Dark Chocolate Icing: Add 3 or 4 more unsweetened chocolate squares (up to a total of 7, or a scant ¼ cup sifted cocoa powder).  You will probably need to add a tablespoon of milk to thin out the Chocolate Buttercream for ease of spreading. Use your own judgment for this. I personally like a softer icing for spreading and piping./p>

 

 

 

Strawberry Buttercream Icing

To make this recipe less sweet, you can add up to another 1/2 cup of Crisco.  Please make the recipe one time before you make the change so that you can make a knowledgeable, taste decision.

I don't strain the strawberry juice to take out the littlest strawberry "hairs" and seeds. I personally like to see the imperfections in the icing because that says "homemade and real". Please go ahead and strain the juice if you wish.

Ingredients:

Defrost a package of frozen strawberries. Use the juice only (about 1/2 cup)*
8 ounces of butter (2 cubes), room temperature
1 1/2 cups Crisco (10 ounces)
2 pounds of powdered sugar

*Optional - 1/2 teaspoon Strawberry Extract (McCormick or Watkins makes an imitation extract). For a richer flavor add up to a total of 1 teaspoon of the Strawberry extract. The strength of the flavor is up to you.


Preparation:

In a mixer, blend the butter and the Crisco together until soft and well combined.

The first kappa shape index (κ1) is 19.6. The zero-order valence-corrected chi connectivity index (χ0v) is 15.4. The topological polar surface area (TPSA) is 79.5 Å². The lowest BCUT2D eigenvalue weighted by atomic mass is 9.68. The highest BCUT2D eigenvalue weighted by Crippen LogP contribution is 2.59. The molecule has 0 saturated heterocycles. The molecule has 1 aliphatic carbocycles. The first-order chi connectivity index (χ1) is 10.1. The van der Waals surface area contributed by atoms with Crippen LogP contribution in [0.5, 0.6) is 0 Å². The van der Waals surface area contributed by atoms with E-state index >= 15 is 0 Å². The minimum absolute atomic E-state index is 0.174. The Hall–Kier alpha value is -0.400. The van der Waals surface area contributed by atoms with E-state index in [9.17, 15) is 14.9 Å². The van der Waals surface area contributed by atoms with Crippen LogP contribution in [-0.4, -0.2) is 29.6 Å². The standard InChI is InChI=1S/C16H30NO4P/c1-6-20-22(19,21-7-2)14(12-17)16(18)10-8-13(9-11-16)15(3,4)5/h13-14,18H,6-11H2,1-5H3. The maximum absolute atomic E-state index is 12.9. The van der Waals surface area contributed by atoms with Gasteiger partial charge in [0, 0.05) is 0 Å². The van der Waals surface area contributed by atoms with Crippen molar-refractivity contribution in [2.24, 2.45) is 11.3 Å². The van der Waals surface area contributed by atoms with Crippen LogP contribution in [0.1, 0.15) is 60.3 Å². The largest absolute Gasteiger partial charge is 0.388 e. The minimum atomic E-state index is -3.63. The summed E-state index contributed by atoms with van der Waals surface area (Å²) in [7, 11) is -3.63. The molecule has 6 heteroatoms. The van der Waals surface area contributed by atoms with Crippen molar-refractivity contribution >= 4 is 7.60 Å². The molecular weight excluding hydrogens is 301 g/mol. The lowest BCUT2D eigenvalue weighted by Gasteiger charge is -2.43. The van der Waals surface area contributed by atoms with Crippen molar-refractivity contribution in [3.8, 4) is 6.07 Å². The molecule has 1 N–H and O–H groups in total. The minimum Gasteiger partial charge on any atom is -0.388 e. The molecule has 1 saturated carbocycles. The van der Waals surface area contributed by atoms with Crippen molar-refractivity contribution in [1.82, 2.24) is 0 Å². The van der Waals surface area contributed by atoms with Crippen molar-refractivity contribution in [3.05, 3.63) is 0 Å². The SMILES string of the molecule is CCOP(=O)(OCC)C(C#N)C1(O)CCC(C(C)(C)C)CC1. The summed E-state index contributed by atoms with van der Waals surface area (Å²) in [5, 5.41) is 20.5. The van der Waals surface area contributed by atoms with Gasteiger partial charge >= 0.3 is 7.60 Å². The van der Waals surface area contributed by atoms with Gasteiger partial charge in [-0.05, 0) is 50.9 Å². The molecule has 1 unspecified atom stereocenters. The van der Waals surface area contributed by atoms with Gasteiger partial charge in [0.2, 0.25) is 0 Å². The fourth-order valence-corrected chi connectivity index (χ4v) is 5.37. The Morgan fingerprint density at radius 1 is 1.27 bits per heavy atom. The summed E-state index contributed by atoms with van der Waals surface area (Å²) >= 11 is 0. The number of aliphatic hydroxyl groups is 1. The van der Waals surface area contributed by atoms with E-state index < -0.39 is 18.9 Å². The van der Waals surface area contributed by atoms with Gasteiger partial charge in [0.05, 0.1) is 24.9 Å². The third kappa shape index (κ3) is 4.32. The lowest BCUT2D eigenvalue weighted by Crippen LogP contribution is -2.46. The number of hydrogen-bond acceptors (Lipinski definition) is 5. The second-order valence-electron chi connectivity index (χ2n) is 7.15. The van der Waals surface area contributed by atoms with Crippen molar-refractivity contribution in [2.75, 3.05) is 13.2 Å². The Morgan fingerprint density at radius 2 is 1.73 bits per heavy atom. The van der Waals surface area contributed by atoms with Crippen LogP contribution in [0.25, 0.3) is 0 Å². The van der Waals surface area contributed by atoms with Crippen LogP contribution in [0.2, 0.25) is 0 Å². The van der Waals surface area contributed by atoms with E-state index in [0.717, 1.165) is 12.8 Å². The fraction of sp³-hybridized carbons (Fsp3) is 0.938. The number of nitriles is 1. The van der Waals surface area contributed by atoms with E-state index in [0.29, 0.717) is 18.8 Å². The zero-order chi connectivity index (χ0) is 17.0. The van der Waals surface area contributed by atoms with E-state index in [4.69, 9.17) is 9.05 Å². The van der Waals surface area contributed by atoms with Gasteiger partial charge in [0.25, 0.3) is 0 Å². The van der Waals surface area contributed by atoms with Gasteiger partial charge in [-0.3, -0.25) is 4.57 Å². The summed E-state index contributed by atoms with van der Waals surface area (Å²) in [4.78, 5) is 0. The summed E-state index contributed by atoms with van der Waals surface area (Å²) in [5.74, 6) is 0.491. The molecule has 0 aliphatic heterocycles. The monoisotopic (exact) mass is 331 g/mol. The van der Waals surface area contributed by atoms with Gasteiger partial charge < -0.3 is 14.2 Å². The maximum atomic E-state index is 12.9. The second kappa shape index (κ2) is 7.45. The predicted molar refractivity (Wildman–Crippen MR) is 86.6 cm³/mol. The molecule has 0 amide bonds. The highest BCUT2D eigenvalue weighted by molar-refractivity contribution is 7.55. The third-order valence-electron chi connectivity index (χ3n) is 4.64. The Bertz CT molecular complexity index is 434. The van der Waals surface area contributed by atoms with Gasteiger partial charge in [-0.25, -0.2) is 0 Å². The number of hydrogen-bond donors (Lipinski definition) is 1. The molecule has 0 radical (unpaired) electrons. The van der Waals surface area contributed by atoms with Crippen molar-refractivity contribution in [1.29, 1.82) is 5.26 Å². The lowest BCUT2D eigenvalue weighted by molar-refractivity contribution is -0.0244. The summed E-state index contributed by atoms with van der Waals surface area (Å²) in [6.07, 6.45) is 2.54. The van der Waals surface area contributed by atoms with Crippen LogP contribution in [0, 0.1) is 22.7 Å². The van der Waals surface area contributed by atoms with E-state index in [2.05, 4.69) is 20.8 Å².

Add the powdered sugar, strawberry juice, and the extract to make the soft buttercream.

 



QUESTION:
hanks for providing such a great website. It is has been very helpful. I have always enjoyed baking, and would like to venture into the cake decorating world now.  I have done a few basic cakes using the buttercream icing recipe in my Wilton Course 1 book. Recently, I was asked to do a cake with whipped icing. The person did not like the sweetness or the hard texture of the buttercream. Do you have a good recipe for this? Or, would you recommend a buttercream icing that isn't so sweet & hard? - Julie (2/7/06)

ANSWER:
Have I got a recipe for you! It is delicious, and so smooth. My daughter said that it is the Buttercream Icing version of Egyptian Cotton 500 Thread Count Sheets.